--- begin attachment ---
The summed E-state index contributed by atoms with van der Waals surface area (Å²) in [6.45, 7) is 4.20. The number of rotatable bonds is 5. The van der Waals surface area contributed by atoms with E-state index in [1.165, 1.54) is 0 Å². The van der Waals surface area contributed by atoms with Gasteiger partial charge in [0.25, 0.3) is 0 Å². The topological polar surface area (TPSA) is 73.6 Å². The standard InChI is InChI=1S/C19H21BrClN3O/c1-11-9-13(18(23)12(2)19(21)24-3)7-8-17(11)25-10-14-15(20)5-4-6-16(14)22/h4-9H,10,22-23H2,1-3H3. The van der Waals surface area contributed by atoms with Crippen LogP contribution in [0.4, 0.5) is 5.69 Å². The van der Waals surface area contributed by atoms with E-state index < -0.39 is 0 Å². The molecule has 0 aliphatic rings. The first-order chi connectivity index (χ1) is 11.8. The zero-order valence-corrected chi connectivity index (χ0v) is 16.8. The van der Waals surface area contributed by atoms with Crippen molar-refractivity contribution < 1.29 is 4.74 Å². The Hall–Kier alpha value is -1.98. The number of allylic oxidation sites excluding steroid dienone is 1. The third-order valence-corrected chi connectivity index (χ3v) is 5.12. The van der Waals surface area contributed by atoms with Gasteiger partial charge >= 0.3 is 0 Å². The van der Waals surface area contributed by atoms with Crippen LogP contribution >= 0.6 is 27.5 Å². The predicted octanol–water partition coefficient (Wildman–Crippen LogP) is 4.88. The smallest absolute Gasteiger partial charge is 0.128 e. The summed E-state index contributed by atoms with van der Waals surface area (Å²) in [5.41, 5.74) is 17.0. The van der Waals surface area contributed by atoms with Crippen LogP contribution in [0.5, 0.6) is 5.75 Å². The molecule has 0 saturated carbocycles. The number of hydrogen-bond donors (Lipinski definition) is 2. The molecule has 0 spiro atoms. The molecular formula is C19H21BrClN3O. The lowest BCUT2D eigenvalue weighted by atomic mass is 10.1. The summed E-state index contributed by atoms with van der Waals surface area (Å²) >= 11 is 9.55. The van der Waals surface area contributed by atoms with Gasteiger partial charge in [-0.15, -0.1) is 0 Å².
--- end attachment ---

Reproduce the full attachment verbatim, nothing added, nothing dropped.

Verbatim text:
The summed E-state index contributed by atoms with van der Waals surface area (Å²) in [6.45, 7) is 4.20. The number of rotatable bonds is 5. The van der Waals surface area contributed by atoms with E-state index in [1.165, 1.54) is 0 Å². The van der Waals surface area contributed by atoms with Gasteiger partial charge in [0.25, 0.3) is 0 Å². The topological polar surface area (TPSA) is 73.6 Å². The standard InChI is InChI=1S/C19H21BrClN3O/c1-11-9-13(18(23)12(2)19(21)24-3)7-8-17(11)25-10-14-15(20)5-4-6-16(14)22/h4-9H,10,22-23H2,1-3H3. The van der Waals surface area contributed by atoms with Crippen LogP contribution in [0.4, 0.5) is 5.69 Å². The van der Waals surface area contributed by atoms with E-state index < -0.39 is 0 Å². The molecule has 0 aliphatic rings. The first-order chi connectivity index (χ1) is 11.8. The zero-order valence-corrected chi connectivity index (χ0v) is 16.8. The van der Waals surface area contributed by atoms with Crippen molar-refractivity contribution < 1.29 is 4.74 Å². The Hall–Kier alpha value is -1.98. The number of allylic oxidation sites excluding steroid dienone is 1. The third-order valence-corrected chi connectivity index (χ3v) is 5.12. The van der Waals surface area contributed by atoms with Gasteiger partial charge >= 0.3 is 0 Å². The van der Waals surface area contributed by atoms with Crippen LogP contribution >= 0.6 is 27.5 Å². The predicted octanol–water partition coefficient (Wildman–Crippen LogP) is 4.88. The smallest absolute Gasteiger partial charge is 0.128 e. The summed E-state index contributed by atoms with van der Waals surface area (Å²) in [5.41, 5.74) is 17.0. The van der Waals surface area contributed by atoms with Crippen LogP contribution in [0.5, 0.6) is 5.75 Å². The molecule has 0 saturated carbocycles. The number of hydrogen-bond donors (Lipinski definition) is 2. The molecule has 0 spiro atoms. The molecular formula is C19H21BrClN3O. The lowest BCUT2D eigenvalue weighted by atomic mass is 10.1. The summed E-state index contributed by atoms with van der Waals surface area (Å²) >= 11 is 9.55. The van der Waals surface area contributed by atoms with Gasteiger partial charge in [-0.15, -0.1) is 0 Å².